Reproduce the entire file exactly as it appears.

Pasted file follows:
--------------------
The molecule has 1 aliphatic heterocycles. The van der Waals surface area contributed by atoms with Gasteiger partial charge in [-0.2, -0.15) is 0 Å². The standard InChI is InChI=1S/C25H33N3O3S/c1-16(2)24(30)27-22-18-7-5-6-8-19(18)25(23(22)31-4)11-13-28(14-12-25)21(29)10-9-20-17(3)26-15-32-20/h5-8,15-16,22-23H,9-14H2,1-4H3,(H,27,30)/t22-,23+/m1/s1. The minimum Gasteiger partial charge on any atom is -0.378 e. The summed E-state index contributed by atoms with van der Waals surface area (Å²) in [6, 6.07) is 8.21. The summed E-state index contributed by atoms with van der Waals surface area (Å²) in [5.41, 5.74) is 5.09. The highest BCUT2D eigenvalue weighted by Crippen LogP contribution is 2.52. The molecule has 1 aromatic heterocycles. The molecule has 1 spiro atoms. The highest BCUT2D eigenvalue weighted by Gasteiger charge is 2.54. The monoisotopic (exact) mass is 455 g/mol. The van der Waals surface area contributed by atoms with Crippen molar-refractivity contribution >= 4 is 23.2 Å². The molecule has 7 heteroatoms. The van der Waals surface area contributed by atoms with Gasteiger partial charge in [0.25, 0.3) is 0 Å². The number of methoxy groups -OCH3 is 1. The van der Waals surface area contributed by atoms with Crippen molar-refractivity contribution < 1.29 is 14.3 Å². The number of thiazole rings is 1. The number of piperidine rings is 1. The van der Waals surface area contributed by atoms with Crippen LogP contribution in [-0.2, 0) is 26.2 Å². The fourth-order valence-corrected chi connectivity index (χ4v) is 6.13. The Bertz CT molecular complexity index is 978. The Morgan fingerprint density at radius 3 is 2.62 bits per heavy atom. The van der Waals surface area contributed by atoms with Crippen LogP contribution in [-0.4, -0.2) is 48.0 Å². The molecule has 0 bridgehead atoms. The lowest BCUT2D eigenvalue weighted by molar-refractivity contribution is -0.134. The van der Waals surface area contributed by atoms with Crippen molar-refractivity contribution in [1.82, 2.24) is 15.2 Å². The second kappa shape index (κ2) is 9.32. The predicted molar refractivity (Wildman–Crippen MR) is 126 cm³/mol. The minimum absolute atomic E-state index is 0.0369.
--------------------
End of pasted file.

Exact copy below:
The molecule has 1 aliphatic heterocycles. The van der Waals surface area contributed by atoms with Gasteiger partial charge in [-0.2, -0.15) is 0 Å². The standard InChI is InChI=1S/C25H33N3O3S/c1-16(2)24(30)27-22-18-7-5-6-8-19(18)25(23(22)31-4)11-13-28(14-12-25)21(29)10-9-20-17(3)26-15-32-20/h5-8,15-16,22-23H,9-14H2,1-4H3,(H,27,30)/t22-,23+/m1/s1. The minimum Gasteiger partial charge on any atom is -0.378 e. The summed E-state index contributed by atoms with van der Waals surface area (Å²) in [6, 6.07) is 8.21. The summed E-state index contributed by atoms with van der Waals surface area (Å²) in [5.41, 5.74) is 5.09. The highest BCUT2D eigenvalue weighted by Crippen LogP contribution is 2.52. The molecule has 1 aromatic heterocycles. The molecule has 1 spiro atoms. The highest BCUT2D eigenvalue weighted by Gasteiger charge is 2.54. The monoisotopic (exact) mass is 455 g/mol. The van der Waals surface area contributed by atoms with Crippen molar-refractivity contribution >= 4 is 23.2 Å². The molecule has 7 heteroatoms. The van der Waals surface area contributed by atoms with Gasteiger partial charge in [0.25, 0.3) is 0 Å². The number of methoxy groups -OCH3 is 1. The van der Waals surface area contributed by atoms with Crippen molar-refractivity contribution < 1.29 is 14.3 Å². The number of thiazole rings is 1. The number of piperidine rings is 1. The van der Waals surface area contributed by atoms with Crippen LogP contribution in [-0.2, 0) is 26.2 Å². The fourth-order valence-corrected chi connectivity index (χ4v) is 6.13. The Bertz CT molecular complexity index is 978. The Morgan fingerprint density at radius 3 is 2.62 bits per heavy atom. The van der Waals surface area contributed by atoms with Crippen LogP contribution in [-0.4, -0.2) is 48.0 Å². The molecule has 0 bridgehead atoms. The lowest BCUT2D eigenvalue weighted by molar-refractivity contribution is -0.134. The van der Waals surface area contributed by atoms with Crippen molar-refractivity contribution in [1.82, 2.24) is 15.2 Å². The second kappa shape index (κ2) is 9.32. The predicted molar refractivity (Wildman–Crippen MR) is 126 cm³/mol. The minimum absolute atomic E-state index is 0.0369.